Nutritional status and outcome of surgery: A prospective observational cohort study of children at a tertiary surgical hospital in Harare, Zimbabwe

Research output: Contribution to journalArticle


Background: Undernutrition contributes to nearly 50% of all child deaths in the world, yet there is conflicting evidence regarding the association between nutritional status and postoperative complications. The aim was to describe the preoperative nutritional status among pediatric surgery patients in Zimbabwe, and to assess if nutritional status was a risk factor for adverse postoperative outcome of mortality, surgical site infection, reoperation, readmission, and longer length of stay. Methods: This prospective observational cohort study included 136 children undergoing surgery at a tertiary pediatric hospital in Zimbabwe. Nutritional status was standardized using Z-scores for BMI, length, weight, and middle upper arm circumference. Primary outcomes after 30 days included mortality, surgical site infection, reoperation, and readmission. Secondary outcome was length of stay. Univariate and multivariable analyses with logistic regression were performed. Results: Of the 136 patients, 31% were undernourished. Postoperative adverse outcome occurred in 20%; the mortality rate was 6%, the surgical site infection rate was 17%, the reoperation rate was 3.5%, and readmission rate was 2.5%. Nutritional status, higher ASA classification, major surgical procedures, and lower preoperative hemoglobin levels were associated with adverse outcome. Univariate logistic regression identified a seven-fold increased risk of postoperative complications among undernourished children (OR 7.3 [2.3–22.8], p = 0.001), and there was a four- to six-fold increased adjusted risk after adjustment for ASA, major surgery, and preoperative hemoglobin. Conclusion: A third of all pediatric surgery patients were undernourished, and undernourished children had a considerably higher risk of adverse outcome. With a positive correlation identified between undernourishment and increased postoperative complications, future aims would include assessing if preoperative nutritional treatment could be especially beneficial for undernourished children. Levels of Evidence: Level II treatment study.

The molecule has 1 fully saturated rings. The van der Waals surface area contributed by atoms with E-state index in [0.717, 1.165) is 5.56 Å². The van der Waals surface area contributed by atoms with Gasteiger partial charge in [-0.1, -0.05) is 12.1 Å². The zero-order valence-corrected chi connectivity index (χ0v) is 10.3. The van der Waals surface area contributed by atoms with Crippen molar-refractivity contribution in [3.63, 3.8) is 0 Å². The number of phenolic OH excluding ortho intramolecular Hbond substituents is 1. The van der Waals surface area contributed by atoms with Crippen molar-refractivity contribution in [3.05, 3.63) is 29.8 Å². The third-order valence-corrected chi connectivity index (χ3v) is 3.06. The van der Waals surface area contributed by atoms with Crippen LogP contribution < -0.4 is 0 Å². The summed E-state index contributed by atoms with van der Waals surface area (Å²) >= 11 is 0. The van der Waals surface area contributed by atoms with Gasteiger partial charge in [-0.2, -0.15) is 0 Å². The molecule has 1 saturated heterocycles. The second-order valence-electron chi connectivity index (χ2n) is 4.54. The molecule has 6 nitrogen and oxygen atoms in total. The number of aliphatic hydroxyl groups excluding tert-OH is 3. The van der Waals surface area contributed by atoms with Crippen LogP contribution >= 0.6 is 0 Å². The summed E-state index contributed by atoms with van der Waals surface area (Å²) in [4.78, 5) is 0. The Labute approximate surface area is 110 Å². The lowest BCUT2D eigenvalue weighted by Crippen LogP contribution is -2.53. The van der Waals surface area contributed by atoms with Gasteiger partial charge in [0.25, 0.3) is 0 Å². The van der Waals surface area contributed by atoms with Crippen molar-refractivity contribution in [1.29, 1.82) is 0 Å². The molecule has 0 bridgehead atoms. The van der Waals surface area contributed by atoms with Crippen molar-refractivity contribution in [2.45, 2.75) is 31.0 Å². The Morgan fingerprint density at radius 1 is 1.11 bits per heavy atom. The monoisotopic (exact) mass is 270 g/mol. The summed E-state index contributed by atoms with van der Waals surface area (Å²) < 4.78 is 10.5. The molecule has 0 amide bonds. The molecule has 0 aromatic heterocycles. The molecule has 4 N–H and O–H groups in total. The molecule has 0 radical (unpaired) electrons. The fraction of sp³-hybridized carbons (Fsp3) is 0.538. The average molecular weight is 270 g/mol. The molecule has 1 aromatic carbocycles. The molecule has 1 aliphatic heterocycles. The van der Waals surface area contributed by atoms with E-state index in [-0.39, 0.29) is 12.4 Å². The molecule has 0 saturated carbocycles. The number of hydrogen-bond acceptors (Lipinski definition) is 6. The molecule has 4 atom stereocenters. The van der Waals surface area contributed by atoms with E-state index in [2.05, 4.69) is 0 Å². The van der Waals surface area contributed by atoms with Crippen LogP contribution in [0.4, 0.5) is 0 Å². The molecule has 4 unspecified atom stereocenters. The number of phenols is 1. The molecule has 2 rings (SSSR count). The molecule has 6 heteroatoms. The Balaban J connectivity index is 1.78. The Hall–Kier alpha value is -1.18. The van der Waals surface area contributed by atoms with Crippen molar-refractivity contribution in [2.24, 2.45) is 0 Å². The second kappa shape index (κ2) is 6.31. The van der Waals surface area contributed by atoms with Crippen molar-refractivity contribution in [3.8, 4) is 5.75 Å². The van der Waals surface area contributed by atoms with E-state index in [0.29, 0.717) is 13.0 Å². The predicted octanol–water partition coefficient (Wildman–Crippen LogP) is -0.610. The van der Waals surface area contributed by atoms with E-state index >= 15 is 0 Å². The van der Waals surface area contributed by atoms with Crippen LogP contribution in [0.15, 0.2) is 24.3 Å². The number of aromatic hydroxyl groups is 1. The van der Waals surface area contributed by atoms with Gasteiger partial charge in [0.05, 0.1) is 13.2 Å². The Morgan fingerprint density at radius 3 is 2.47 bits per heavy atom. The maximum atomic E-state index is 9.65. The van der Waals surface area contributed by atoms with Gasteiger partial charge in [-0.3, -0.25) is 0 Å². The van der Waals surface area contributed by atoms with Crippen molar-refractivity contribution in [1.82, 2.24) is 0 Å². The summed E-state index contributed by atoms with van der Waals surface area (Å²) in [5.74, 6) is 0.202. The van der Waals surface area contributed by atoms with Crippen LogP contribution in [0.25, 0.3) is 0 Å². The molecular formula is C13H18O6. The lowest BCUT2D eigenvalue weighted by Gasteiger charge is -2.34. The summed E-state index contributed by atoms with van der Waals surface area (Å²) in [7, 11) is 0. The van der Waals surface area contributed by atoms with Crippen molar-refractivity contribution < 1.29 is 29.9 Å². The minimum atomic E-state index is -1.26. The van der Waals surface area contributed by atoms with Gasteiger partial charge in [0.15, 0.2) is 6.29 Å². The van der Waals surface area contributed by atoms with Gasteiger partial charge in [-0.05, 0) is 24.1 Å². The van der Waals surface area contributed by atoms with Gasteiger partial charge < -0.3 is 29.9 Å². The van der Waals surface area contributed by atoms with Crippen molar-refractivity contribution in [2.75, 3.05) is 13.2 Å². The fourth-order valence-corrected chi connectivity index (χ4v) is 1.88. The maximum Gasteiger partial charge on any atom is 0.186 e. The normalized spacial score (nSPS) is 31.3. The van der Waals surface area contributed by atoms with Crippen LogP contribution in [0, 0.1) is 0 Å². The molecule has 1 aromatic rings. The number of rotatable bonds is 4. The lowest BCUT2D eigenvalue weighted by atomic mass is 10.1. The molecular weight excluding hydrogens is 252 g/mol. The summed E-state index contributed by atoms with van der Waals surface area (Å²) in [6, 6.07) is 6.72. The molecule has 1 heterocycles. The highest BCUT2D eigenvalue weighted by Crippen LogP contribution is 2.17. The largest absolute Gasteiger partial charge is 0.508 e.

• Emil Bergkvist
  • Taurai Zimunhu
  • Chenesa Mbanje
  • Lars Hagander
  • G. I. Muguti
External organisations
  • University of Zimbabwe
  • Lund University
Research areas and keywords

Subject classification (UKÄ) – MANDATORY

  • Pediatrics
  • Surgery
  • Nutrition and Dietetics


  • Nutritional status, Pediatric surgery, Perioperative mortality, Postoperative complications, Zimbabwe
Original languageEnglish
Pages (from-to)368-373
JournalJournal of Pediatric Surgery
Issue number2
Early online date2020 Sep 30
Publication statusPublished - 2021
Publication categoryResearch